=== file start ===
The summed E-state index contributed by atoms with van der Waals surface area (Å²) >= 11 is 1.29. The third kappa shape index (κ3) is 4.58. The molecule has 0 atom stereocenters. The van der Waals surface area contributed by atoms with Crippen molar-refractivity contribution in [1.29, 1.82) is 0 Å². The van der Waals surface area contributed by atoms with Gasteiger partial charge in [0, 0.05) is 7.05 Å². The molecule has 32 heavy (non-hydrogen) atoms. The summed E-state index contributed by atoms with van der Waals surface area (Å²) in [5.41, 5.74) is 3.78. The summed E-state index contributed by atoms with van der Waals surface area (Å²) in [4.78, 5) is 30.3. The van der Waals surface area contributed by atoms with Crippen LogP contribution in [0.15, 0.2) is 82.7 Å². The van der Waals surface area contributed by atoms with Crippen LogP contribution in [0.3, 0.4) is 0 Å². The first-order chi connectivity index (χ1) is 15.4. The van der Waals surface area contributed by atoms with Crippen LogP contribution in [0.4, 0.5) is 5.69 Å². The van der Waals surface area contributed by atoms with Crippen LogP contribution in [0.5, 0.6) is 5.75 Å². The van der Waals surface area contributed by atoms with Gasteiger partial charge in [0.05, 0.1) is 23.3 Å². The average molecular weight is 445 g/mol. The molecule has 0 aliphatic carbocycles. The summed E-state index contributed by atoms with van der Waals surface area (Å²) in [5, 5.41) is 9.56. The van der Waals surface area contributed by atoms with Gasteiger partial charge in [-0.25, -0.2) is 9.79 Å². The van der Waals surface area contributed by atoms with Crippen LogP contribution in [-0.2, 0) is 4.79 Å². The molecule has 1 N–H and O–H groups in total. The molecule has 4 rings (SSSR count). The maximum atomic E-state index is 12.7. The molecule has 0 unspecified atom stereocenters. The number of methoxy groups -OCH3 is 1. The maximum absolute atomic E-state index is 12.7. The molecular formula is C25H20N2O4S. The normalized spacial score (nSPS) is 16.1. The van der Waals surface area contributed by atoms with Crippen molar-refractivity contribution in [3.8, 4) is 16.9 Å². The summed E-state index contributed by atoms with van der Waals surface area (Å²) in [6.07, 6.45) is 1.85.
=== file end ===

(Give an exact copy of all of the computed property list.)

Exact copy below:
The summed E-state index contributed by atoms with van der Waals surface area (Å²) >= 11 is 1.29. The third kappa shape index (κ3) is 4.58. The molecule has 0 atom stereocenters. The van der Waals surface area contributed by atoms with Crippen molar-refractivity contribution in [1.29, 1.82) is 0 Å². The van der Waals surface area contributed by atoms with Gasteiger partial charge in [0, 0.05) is 7.05 Å². The molecule has 32 heavy (non-hydrogen) atoms. The summed E-state index contributed by atoms with van der Waals surface area (Å²) in [5.41, 5.74) is 3.78. The summed E-state index contributed by atoms with van der Waals surface area (Å²) in [4.78, 5) is 30.3. The van der Waals surface area contributed by atoms with Crippen LogP contribution in [0.15, 0.2) is 82.7 Å². The van der Waals surface area contributed by atoms with Crippen LogP contribution in [0.3, 0.4) is 0 Å². The first-order chi connectivity index (χ1) is 15.4. The van der Waals surface area contributed by atoms with Crippen LogP contribution in [0.4, 0.5) is 5.69 Å². The van der Waals surface area contributed by atoms with Crippen LogP contribution in [0.5, 0.6) is 5.75 Å². The van der Waals surface area contributed by atoms with Gasteiger partial charge in [0.05, 0.1) is 23.3 Å². The average molecular weight is 445 g/mol. The molecule has 0 aliphatic carbocycles. The summed E-state index contributed by atoms with van der Waals surface area (Å²) in [5, 5.41) is 9.56. The van der Waals surface area contributed by atoms with Gasteiger partial charge in [-0.25, -0.2) is 9.79 Å². The van der Waals surface area contributed by atoms with Crippen LogP contribution in [-0.2, 0) is 4.79 Å². The molecule has 1 N–H and O–H groups in total. The molecule has 4 rings (SSSR count). The maximum atomic E-state index is 12.7. The molecule has 0 unspecified atom stereocenters. The number of methoxy groups -OCH3 is 1. The maximum absolute atomic E-state index is 12.7. The molecular formula is C25H20N2O4S. The normalized spacial score (nSPS) is 16.1. The van der Waals surface area contributed by atoms with Crippen molar-refractivity contribution in [3.8, 4) is 16.9 Å². The summed E-state index contributed by atoms with van der Waals surface area (Å²) in [6.07, 6.45) is 1.85.